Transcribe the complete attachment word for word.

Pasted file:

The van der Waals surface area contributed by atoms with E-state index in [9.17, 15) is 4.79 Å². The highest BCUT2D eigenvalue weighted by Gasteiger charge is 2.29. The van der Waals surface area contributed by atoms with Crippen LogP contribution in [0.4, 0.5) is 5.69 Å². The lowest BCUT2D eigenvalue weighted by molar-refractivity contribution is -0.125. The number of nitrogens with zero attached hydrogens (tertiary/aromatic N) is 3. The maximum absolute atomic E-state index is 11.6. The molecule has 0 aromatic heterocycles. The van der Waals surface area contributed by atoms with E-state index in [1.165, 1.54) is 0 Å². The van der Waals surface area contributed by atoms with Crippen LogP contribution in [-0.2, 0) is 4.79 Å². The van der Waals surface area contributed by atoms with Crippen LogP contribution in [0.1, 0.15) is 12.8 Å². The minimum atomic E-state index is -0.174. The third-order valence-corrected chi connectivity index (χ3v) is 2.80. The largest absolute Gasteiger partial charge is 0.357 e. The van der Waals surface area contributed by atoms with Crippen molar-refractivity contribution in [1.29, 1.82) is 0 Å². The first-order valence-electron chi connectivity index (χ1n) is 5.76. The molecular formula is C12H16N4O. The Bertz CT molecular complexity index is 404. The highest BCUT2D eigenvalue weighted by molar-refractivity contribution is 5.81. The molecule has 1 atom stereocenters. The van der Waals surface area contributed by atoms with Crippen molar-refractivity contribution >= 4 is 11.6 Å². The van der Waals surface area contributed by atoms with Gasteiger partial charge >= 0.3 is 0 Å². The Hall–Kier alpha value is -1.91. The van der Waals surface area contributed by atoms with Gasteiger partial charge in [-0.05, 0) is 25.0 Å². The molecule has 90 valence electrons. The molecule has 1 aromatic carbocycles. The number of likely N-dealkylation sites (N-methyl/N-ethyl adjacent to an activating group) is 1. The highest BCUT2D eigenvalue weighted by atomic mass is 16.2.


The van der Waals surface area contributed by atoms with E-state index in [9.17, 15) is 4.79 Å². The highest BCUT2D eigenvalue weighted by Gasteiger charge is 2.29. The van der Waals surface area contributed by atoms with Crippen LogP contribution in [0.4, 0.5) is 5.69 Å². The lowest BCUT2D eigenvalue weighted by molar-refractivity contribution is -0.125. The number of nitrogens with zero attached hydrogens (tertiary/aromatic N) is 3. The maximum absolute atomic E-state index is 11.6. The molecule has 0 aromatic heterocycles. The van der Waals surface area contributed by atoms with E-state index in [1.165, 1.54) is 0 Å². The van der Waals surface area contributed by atoms with Crippen LogP contribution in [-0.2, 0) is 4.79 Å². The van der Waals surface area contributed by atoms with Crippen LogP contribution in [0.1, 0.15) is 12.8 Å². The minimum atomic E-state index is -0.174. The third-order valence-corrected chi connectivity index (χ3v) is 2.80. The largest absolute Gasteiger partial charge is 0.357 e. The van der Waals surface area contributed by atoms with Crippen molar-refractivity contribution in [1.29, 1.82) is 0 Å². The first-order valence-electron chi connectivity index (χ1n) is 5.76. The molecular formula is C12H16N4O. The Bertz CT molecular complexity index is 404. The highest BCUT2D eigenvalue weighted by molar-refractivity contribution is 5.81. The molecule has 1 atom stereocenters. The van der Waals surface area contributed by atoms with Crippen molar-refractivity contribution >= 4 is 11.6 Å². The van der Waals surface area contributed by atoms with Gasteiger partial charge >= 0.3 is 0 Å². The Hall–Kier alpha value is -1.91. The van der Waals surface area contributed by atoms with Gasteiger partial charge in [-0.05, 0) is 25.0 Å². The molecule has 90 valence electrons. The molecule has 1 aromatic carbocycles. The number of likely N-dealkylation sites (N-methyl/N-ethyl adjacent to an activating group) is 1. The highest BCUT2D eigenvalue weighted by atomic mass is 16.2.